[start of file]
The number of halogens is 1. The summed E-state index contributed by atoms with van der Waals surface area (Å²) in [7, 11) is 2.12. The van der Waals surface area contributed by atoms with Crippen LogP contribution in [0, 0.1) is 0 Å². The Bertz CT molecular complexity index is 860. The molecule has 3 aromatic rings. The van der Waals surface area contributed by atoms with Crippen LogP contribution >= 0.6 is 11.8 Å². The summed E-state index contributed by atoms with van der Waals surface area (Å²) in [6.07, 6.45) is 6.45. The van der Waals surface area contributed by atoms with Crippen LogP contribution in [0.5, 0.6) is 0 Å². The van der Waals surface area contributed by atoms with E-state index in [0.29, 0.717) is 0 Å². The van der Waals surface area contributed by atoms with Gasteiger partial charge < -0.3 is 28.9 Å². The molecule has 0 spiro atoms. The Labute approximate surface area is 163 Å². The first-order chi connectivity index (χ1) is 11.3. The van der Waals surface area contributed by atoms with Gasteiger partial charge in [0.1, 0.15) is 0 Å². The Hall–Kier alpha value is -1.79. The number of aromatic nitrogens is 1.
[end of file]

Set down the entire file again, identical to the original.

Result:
The number of halogens is 1. The summed E-state index contributed by atoms with van der Waals surface area (Å²) in [7, 11) is 2.12. The van der Waals surface area contributed by atoms with Crippen LogP contribution in [0, 0.1) is 0 Å². The Bertz CT molecular complexity index is 860. The molecule has 3 aromatic rings. The van der Waals surface area contributed by atoms with Crippen LogP contribution >= 0.6 is 11.8 Å². The summed E-state index contributed by atoms with van der Waals surface area (Å²) in [6.07, 6.45) is 6.45. The van der Waals surface area contributed by atoms with Crippen LogP contribution in [0.5, 0.6) is 0 Å². The van der Waals surface area contributed by atoms with E-state index in [0.29, 0.717) is 0 Å². The van der Waals surface area contributed by atoms with Gasteiger partial charge < -0.3 is 28.9 Å². The molecule has 0 spiro atoms. The Labute approximate surface area is 163 Å². The first-order chi connectivity index (χ1) is 11.3. The van der Waals surface area contributed by atoms with Gasteiger partial charge in [0.1, 0.15) is 0 Å². The Hall–Kier alpha value is -1.79. The number of aromatic nitrogens is 1.